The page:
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In January of 1992 I joined a week-long educational trip to El Salvador. That same month marked the end of a fifteen-year civil war in this Central American country. In fact, our plane landed in San Salvador, the capital, on the same day that peace accords were being signed. We went downtown that night to take in the national celebration.

We knew that being in El Salvador would involve risk. As foreigners, our presence could be viewed with suspicion by those in authority. The civil war may have ended but the social and class conflict had not. We encountered a heavy military presence almost everywhere we went.

So, what kind of skill set does it take to survive in this environment? Here are three of the lessons we learned:

  • Never reveal your connections. Our travel host issued these pre-departure instructions: “Destroy all your briefing notes. Never reveal your sources; you might inadvertently endanger them. You’re a tourist; that’s your cover. Act like a tourist.”
  • Always be on guard. Our host at the guest house in San Salvador called out this situation: “Look out the window. See that man on the corner? He’s assigned to watch us. You’re dangerous. You have ideas. Ideas are dangerous.”
  • You will be challenged. Our travel plans called for an excursion outside the city and into “guerrilla territory.” At the government check point our passports were collected and held for an hour. The following morning the taxi wasn’t allowed back in and we had to walk out. Our host deciphered the incident: “It’s a message. They want you to remember who’s in charge.”

El Salvador got me to thinking about John the Baptist. He wouldn’t have had the luxury of naiveté. Palestine was a militarily occupied country. He knew what that knock on your door in the middle of the night means: You’re going to become one of the “Disappeared.” You’ll be arrested and disappear into the prison system. Nobody will ever see you again.

Under arrest and facing death himself, John has questions—maybe even regrets. Was this whole forerunner thing an illusion? A lifetime of loyalty and now this? Faith hanging by a thread, he sends a message to Jesus: “Are you the one?”

Jesus answers with what reads like coded language:

Go back and report to John what you hear and see:  The blind receive sight, the lame walk, those who have leprosy are cleansed, the deaf hear, the dead are raised, and the good news is proclaimed to the poor. Blessed is anyone who does not stumble on account of me.

Is the political situation so volatile that even Jesus is using code? How comforting is this supposed to be for a man facing execution—”Blessed is anyone who does not stumble on account of me?”

Really? It’s as if Jesus was chiding John: You’re seeing me do what God has always done. You should know this stuff; it’s all over the scriptures! Just hang in there. Is that Jesus’ message?

Anxiety over pending disaster isn’t a new phenomenon. Perhaps we have to endure bitter realities, but when does it get better? John isn’t going to survive, he knows that. Is there any sense in which this message, for John, is a flicker of light in the darkness?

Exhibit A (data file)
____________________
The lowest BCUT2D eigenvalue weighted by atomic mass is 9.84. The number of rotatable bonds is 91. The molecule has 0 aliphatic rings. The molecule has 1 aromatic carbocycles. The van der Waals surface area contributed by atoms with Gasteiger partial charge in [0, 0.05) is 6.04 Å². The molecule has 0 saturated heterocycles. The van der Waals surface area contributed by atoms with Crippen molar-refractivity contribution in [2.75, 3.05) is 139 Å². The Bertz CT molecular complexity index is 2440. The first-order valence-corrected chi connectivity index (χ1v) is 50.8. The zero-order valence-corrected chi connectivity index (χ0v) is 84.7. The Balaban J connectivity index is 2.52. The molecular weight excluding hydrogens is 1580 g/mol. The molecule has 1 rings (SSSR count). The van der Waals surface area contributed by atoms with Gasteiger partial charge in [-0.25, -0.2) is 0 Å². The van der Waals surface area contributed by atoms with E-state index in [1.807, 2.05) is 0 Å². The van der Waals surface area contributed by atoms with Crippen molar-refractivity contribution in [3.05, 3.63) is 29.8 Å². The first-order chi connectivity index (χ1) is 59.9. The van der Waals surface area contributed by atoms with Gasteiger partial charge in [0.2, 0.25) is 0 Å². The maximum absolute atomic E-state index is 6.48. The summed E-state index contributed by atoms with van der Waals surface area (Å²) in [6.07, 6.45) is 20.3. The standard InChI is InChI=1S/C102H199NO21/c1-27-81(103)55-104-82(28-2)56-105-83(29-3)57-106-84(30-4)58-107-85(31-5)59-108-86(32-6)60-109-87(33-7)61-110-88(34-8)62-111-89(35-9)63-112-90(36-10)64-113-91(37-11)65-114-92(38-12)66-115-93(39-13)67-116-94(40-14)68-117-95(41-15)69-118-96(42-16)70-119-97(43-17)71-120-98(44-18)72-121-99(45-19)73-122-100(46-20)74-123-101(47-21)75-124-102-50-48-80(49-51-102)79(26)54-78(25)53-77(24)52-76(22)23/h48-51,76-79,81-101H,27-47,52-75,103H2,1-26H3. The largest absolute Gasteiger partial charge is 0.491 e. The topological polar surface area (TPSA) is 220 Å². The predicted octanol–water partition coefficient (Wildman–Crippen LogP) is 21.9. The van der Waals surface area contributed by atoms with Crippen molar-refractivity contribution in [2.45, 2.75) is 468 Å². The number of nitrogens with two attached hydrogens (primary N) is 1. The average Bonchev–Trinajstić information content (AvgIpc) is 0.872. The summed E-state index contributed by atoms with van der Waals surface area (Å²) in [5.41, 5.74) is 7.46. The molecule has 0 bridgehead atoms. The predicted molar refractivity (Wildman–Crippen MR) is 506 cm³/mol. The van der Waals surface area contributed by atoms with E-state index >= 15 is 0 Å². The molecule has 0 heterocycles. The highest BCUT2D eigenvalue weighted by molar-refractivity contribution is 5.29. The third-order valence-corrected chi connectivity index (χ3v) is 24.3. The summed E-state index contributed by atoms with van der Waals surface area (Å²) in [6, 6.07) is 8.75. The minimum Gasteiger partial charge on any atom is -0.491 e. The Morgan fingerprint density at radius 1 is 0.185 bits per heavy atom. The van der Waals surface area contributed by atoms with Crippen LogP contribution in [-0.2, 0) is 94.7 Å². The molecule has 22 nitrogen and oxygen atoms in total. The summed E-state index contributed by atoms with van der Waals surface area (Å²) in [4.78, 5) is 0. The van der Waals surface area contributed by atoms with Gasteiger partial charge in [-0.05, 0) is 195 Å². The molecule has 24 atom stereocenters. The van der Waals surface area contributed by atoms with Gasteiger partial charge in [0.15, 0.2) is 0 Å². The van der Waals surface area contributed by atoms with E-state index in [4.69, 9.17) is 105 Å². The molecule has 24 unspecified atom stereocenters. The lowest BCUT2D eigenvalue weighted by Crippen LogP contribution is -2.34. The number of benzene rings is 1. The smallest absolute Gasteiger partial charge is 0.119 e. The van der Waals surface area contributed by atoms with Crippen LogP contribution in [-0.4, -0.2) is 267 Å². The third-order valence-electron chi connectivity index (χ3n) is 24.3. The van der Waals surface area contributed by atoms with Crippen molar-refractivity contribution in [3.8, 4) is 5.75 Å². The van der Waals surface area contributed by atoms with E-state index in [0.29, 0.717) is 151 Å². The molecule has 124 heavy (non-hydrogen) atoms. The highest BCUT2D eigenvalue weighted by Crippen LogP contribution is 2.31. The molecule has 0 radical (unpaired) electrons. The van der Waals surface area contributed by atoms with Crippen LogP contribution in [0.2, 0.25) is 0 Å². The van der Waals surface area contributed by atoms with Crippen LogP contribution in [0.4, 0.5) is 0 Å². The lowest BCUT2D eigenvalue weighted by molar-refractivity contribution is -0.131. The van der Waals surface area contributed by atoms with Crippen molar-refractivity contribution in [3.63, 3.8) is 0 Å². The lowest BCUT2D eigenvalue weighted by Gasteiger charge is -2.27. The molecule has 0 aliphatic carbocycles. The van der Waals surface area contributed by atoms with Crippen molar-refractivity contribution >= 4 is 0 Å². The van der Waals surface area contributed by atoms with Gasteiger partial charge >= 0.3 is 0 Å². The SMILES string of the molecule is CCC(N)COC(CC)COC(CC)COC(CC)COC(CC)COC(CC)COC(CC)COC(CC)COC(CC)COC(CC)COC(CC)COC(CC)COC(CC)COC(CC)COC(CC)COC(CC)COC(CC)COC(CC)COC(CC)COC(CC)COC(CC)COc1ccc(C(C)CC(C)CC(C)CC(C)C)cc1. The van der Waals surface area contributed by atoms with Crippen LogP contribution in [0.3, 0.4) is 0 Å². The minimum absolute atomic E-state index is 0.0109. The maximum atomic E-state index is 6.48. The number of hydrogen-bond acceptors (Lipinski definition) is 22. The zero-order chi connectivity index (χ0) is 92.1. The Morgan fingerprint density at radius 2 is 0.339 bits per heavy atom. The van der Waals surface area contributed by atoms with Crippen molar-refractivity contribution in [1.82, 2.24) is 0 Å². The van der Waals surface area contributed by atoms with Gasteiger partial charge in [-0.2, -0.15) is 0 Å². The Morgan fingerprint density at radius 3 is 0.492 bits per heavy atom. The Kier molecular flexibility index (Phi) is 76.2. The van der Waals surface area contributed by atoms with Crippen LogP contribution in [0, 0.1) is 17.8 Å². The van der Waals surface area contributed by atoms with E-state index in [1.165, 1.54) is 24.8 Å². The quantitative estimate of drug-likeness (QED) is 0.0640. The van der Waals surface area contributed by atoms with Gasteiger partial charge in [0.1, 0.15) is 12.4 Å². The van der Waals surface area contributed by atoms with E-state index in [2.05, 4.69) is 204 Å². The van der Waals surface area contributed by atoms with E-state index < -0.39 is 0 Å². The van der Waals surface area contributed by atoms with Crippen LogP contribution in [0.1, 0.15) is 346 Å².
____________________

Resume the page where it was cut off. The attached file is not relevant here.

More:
John’s question lingers in my thoughts. Wouldn’t you like to think that we could have made more progress by now? Shouldn’t the Kingdom of God be more in command than it is? War in Ukraine. Increasing poverty. Threats of nuclear attacks. Racial tensions. Climate crisis. I’m looking around. I don’t like what I see.

When I was an elementary school child, our social studies class covered World War II. I came home all excited to tell my mother about it. Battles. Big ships. Generals and submarines. And of course, the big finale—we won! Mother looked at me and said, “You need to understand that it wasn’t like that for those of us who lived through it. We didn’t know that we were going to win.”

I spend a lot of my time these days lobbying for climate change legislation. But I have to tell you that it isn’t at all that clear that we’re going to win. In fact, being a rational person, I wouldn’t bet on it. It took Pharaoh only ten plagues to take action. What are we waiting for?

I don’t know if I’m living in the beginning, middle, or end of time. The thin thread of hope that I hold on to is knowing that—” …we are God’s children now…” even though “…what we will be has not yet been revealed.”

Peter Boogaart

Peter Boogaart is retired and living in Zeeland, Michigan. He has been active in the Creation Care Ministry at Hope Church, Holland, Michigan, as well as the Holland Chapter of Citizens’ Climate Lobby. Peter has served as a consultant to both county and city governments for planning a responsible energy future. He is a graduate of Western Theological Seminary.  


  • Rowland Van Es, Jr. says:

    Jesus did give John a coded message because the quote from Isa 61:1 just mentions the poor, but not freedom for the captives nor release for the prisoners (like John). And for us, what are we waiting for? The record heat waves and the warming of the oceans killing off the coral should be enough for us to act NOW.

  • Daniel Meeter says:

    Thanks for this. That dynamic between the cousins is precious, and honest, suggesting the deep integrity of the gospels. Honest not only to their relationship, but also to our own predicament, as you point out.

  • RZ says:

    Pete, Thanks for your persistent gospel work and thanks for this excellent reflection! Ironic, isn’t it, that the issue that could one day soon make most of our debates irrelevant is the one most ignored! I guess the torturing realities are not yet hitting those on the privileged corners of the planet.

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